Subsequently rather than New York, London, Frankfurt offering the international financial steer; the parts of the world with liquidity have found an opportunity to begin to rewrite the map of international financial power; moving capital influence and fluidity away from democracies and free markets in the West to the Sovereign Funds, the authoritarian democracies of South Asia and to China. This is a move from shareholder power over markets to the concentrated power and influence of a handful of families and political leaders who could choose to bring overt moral, geographic and cultural influence to future capital investment. Simultaneously in the West the huge wealth accumulated by individuals like Gates, Soros and Branson has become profoundly politically significant as the disempowered and disenfranchised of the world realise that the Euro-American super-rich now have a greater individual resource available to impact on world events through charitable giving than the development funding of any single nation. Ironically as governments across the West have coordinated the acquisition of substantial investments in their banks and financial sectors, they are less economically and politically powerful, nationally and internationally, than at any time in recent history. Power and money are both more diffuse and concentrated than at any time in the modern era, and such significant pools of money have never been so overtly tied to a very particular non-commercial, non- Western sponsored political agenda.
Historians are yet to give this period a name, but we are entering what military theorists have defined as a period of non-polarity; an era of complex over-lapping multiple cultural affiliations that will continue to shift and re-align, as the remnants of the 20th century financial infrastructures are affected by lack of liquidity and unravel into fluid ageographic sociologies. The global credit contraction, global warming, global resource shortage and global inequalities are unfortunately only exacerbated by the ramifications of the new multi-polarity that is replacing the post soviet uni-polar American dominated last ten years. This is bigger than politics – it is about culture, this is bigger than a single nation – it is about culture. And many world leaders have begun to recognise it; as Gordon Brown said, as Chancellor, the next international front will open up in a new theatre, a cultural one. And as at the turn of the 20th century the new millenium artists have already defined their place in the current watershed moment, Damien Hirst’s recent essays on value, Steve McQueen’s on our loss of moral compass and Zarina Bhimji’s explorations of post-colonial re-evaluations of the idea of exchange, have all said things
about the present period and posited predictions of the future more cogently than many financial specialists.
For individuals this period of economic instability has been reflective of the dramatic possibilities that have been afforded in the new fluidities of contemporary cultural identity and the dynamism of the cultural space in the digital age. These changes in the way that we communicate mean that citizens living in one region can choose to affiliate themselves to cultural communities on the other side of the earth in meaningful ways. The most forward thinking modern nation states have tried to work with that proclivity, giving people the flexible spaces to renegotiate new senses of themselves within their borders, knowing that the impending alternative will be to be overwhelmed by the change in the way that individuals consider identity. Today the discrete power of the individual can be conglomerated in ways that do not involve government, corporate finance or multi-nationals. We now, almost individually, have the power to create our own international platforms (and as Al Quaeda have shown) that can defy or even devastate the oldest cultures. It is a further erosion of established notions of modernity; increasingly there is no longer a single narrative into which to integrate, one interface through which to do it, no single belief system through which we must comply or participate, no single frame through which to read the world, no space in which we all feel a need to participate, in so many issues no absolute dualism of good and evil, no East and West, no Left and Right – but instead a complex sea of changing and intersecting sociologies that collide and collapse into each other. Individuals may decide to participate in debate at their own level of negotiation; permission to engage, or rules of engagement that no single agency can control. Governments cannot curate or legislate participation, as nations once did.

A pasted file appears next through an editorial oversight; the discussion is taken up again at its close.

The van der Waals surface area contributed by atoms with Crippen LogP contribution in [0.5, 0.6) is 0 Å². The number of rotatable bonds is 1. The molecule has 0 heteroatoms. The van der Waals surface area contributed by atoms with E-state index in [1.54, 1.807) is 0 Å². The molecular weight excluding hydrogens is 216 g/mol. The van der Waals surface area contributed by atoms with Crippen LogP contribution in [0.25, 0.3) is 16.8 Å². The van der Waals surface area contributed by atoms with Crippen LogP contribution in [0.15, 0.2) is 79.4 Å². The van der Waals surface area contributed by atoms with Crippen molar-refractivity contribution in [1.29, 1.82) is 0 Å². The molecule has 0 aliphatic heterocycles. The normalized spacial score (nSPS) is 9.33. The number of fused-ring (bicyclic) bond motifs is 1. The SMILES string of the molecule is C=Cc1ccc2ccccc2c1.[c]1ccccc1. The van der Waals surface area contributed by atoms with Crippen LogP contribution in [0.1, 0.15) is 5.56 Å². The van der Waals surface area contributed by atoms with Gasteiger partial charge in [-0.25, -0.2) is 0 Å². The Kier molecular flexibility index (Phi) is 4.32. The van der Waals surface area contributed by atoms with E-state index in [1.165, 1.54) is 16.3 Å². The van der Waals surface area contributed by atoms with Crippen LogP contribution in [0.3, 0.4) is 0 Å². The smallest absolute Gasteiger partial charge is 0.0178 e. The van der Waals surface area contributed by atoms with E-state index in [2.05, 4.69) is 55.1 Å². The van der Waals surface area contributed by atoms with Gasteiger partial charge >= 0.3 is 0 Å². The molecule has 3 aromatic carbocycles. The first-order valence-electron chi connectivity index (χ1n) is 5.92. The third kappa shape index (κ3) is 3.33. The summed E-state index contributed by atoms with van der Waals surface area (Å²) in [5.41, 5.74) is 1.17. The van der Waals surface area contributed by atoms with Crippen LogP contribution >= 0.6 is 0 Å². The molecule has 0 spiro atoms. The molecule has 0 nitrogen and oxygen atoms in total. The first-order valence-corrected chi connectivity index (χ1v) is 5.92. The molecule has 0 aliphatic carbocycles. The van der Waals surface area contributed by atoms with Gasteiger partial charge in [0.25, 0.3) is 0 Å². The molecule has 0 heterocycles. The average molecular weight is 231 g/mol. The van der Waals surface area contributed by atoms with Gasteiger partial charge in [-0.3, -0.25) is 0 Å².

Today governments have to increasingly earn each citizen’s aspiration for political engagement. There has been something of an inversion of power within political relationships, governments must negotiate alliances with individuals – they can no longer simply demand loyalty and expect participation. It is states, their funding, cultural agencies and large corporations that need to think about how thay can be creative and flexible about building a dynamic interface to accommodate people’s sense of reengagement. In the new cultural landscape organizations have to find the language to sell fluid notions of inclusion into an open market, not just of nations, but of loose ideas and loyalties. Forward thinking government and business cannot afford to limit, to contain their citizens or customers’ sense of engagement in introspective conservative vision, the most flexible are learning from the radical commercial sector to open and embrace a wider notion of inclusivity and culture, building national and regional values, negotiated through citizens as an open proposition.
Augustus Casely-Hayford, King's College Institute Associate and a Research Associate at the University of London's School of Oriental and African Studies (SOAS), for Zamyn (2009)